Risperidone Long-Acting Injection: A Prospective 3-Year Analysis of Its Use in Clinical Practice
J Clin Psychiatry 2009;70(2):196-200
© Copyright 2016 Physicians Postgraduate Press, Inc.
Purchase This PDF for $40.00
If you are not a paid subscriber, you may purchase the PDF.
(You'll need the free Adobe Acrobat Reader.)
Receive immediate full-text access to JCP. You can subscribe to JCP online-only ($86) or print + online ($156 individual).
With your subscription, receive a free PDF collection of the NCDEU Festschrift articles. Hurry! This offer ends December 31, 2011.
If you are a paid subscriber to JCP and do not yet have a username and password, activate your subscription now.
As a paid subscriber who has activated your subscription, you have access to the HTML and PDF versions of this item.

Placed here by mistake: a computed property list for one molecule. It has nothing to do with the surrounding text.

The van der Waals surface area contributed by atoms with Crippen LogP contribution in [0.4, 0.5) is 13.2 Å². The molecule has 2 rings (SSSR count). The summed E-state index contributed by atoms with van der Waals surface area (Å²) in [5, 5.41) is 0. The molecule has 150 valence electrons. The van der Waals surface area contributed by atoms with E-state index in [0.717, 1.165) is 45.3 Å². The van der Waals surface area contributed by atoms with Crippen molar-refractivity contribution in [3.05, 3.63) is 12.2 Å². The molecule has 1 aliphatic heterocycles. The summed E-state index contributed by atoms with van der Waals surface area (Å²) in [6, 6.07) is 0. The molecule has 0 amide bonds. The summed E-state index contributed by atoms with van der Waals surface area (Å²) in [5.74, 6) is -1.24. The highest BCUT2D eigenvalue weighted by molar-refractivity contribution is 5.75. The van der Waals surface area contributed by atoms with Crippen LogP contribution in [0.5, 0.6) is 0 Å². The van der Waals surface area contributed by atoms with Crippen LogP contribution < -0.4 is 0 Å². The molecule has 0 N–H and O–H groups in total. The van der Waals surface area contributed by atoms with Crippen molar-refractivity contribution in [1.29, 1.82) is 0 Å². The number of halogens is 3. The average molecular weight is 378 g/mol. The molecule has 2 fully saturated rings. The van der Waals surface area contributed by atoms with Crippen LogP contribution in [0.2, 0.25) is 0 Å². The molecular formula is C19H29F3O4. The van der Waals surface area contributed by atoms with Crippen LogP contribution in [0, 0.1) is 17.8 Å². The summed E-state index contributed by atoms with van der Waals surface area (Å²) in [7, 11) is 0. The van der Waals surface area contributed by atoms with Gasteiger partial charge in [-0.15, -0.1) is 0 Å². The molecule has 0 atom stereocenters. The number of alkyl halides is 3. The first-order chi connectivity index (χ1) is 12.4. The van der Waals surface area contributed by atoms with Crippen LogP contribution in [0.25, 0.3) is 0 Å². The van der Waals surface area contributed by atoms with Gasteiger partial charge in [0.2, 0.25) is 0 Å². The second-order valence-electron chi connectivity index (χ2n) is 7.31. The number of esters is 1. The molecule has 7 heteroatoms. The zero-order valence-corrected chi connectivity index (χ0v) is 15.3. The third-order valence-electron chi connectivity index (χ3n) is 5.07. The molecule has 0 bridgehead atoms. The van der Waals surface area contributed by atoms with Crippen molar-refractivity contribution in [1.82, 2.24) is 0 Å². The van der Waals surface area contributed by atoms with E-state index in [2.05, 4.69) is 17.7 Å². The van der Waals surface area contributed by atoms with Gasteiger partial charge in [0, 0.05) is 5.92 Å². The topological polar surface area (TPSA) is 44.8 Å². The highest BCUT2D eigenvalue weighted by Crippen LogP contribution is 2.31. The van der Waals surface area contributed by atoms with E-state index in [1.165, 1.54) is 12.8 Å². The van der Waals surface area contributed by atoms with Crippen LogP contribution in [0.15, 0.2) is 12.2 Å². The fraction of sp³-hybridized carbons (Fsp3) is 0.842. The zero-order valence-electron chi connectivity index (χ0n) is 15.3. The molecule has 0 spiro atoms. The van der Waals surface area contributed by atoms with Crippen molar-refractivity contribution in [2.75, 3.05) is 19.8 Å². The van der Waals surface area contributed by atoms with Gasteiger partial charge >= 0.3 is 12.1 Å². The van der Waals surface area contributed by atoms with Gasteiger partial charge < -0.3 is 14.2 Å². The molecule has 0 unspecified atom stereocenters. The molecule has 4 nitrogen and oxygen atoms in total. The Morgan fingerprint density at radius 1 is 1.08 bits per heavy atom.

Click here to login.
Did you forget your password?
Still can't log in? Contact the Circulation Department at 1-800-489-1001 x4 or send email
Objective: To evaluate outcomes of clinical use of risperidone long-acting injection (RLAI) and determine factors predicting continuation with treatment.
Method: This prospective, 3-year follow-up of consecutive patients started on treatment with RLAI in normal clinical practice between August 2002 and September 2003 obtained demographic and clinical data from case notes, prescription charts, and hospital computer records. To determine predictors of continuation, a proportional hazards regression (Cox) model was constructed.
Results: The study included 211 evaluable patients. Over 3 years, 84% of subjects discontinued RLAI; 27.7% of these switched to oral risperidone. The Cox model showed that younger age (p=.001), longer duration of illness (p=.001), inpatient status at initiation (p=.002), and an RLAI dose of 25 mg/2 weeks (p
Conclusion: A small proportion of patients initiated on treatment with RLAI continued for 3 years. Outcome is likely to be improved by targeting RLAI treatment at specific patient groups and by using a dose of more than 25 mg/2 weeks.